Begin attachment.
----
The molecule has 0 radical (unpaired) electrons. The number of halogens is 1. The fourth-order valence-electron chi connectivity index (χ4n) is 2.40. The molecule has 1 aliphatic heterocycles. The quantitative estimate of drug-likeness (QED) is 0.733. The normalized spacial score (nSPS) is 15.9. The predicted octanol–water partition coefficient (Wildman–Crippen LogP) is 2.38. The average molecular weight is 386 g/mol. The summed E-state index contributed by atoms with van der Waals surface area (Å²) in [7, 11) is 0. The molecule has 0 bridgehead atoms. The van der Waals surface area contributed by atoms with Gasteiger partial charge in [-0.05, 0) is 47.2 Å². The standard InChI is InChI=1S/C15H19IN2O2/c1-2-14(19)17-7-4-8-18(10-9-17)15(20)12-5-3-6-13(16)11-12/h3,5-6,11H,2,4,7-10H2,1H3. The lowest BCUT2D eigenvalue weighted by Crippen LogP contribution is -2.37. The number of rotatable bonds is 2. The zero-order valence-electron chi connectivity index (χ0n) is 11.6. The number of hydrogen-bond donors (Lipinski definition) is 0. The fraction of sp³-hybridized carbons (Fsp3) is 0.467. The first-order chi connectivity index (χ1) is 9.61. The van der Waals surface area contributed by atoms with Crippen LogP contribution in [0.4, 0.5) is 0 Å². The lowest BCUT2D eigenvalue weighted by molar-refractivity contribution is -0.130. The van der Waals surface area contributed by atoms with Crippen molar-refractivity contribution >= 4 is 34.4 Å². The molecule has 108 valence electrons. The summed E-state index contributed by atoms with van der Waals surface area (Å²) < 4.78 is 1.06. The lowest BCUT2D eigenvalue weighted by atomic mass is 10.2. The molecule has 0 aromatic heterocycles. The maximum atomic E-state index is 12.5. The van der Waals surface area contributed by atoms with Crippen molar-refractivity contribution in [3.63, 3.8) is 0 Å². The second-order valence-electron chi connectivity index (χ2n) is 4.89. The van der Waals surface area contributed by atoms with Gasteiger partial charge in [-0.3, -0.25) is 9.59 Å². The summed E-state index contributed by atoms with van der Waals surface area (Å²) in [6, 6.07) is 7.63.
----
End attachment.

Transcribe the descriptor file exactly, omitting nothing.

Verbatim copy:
The molecule has 0 radical (unpaired) electrons. The number of halogens is 1. The fourth-order valence-electron chi connectivity index (χ4n) is 2.40. The molecule has 1 aliphatic heterocycles. The quantitative estimate of drug-likeness (QED) is 0.733. The normalized spacial score (nSPS) is 15.9. The predicted octanol–water partition coefficient (Wildman–Crippen LogP) is 2.38. The average molecular weight is 386 g/mol. The summed E-state index contributed by atoms with van der Waals surface area (Å²) in [7, 11) is 0. The molecule has 0 bridgehead atoms. The van der Waals surface area contributed by atoms with Gasteiger partial charge in [-0.05, 0) is 47.2 Å². The standard InChI is InChI=1S/C15H19IN2O2/c1-2-14(19)17-7-4-8-18(10-9-17)15(20)12-5-3-6-13(16)11-12/h3,5-6,11H,2,4,7-10H2,1H3. The lowest BCUT2D eigenvalue weighted by Crippen LogP contribution is -2.37. The number of rotatable bonds is 2. The zero-order valence-electron chi connectivity index (χ0n) is 11.6. The number of hydrogen-bond donors (Lipinski definition) is 0. The fraction of sp³-hybridized carbons (Fsp3) is 0.467. The first-order chi connectivity index (χ1) is 9.61. The van der Waals surface area contributed by atoms with Crippen LogP contribution in [0.4, 0.5) is 0 Å². The lowest BCUT2D eigenvalue weighted by molar-refractivity contribution is -0.130. The van der Waals surface area contributed by atoms with Crippen molar-refractivity contribution >= 4 is 34.4 Å². The molecule has 108 valence electrons. The summed E-state index contributed by atoms with van der Waals surface area (Å²) < 4.78 is 1.06. The lowest BCUT2D eigenvalue weighted by atomic mass is 10.2. The molecule has 0 aromatic heterocycles. The maximum atomic E-state index is 12.5. The van der Waals surface area contributed by atoms with Crippen molar-refractivity contribution in [3.63, 3.8) is 0 Å². The second-order valence-electron chi connectivity index (χ2n) is 4.89. The van der Waals surface area contributed by atoms with Gasteiger partial charge in [-0.3, -0.25) is 9.59 Å². The summed E-state index contributed by atoms with van der Waals surface area (Å²) in [6, 6.07) is 7.63.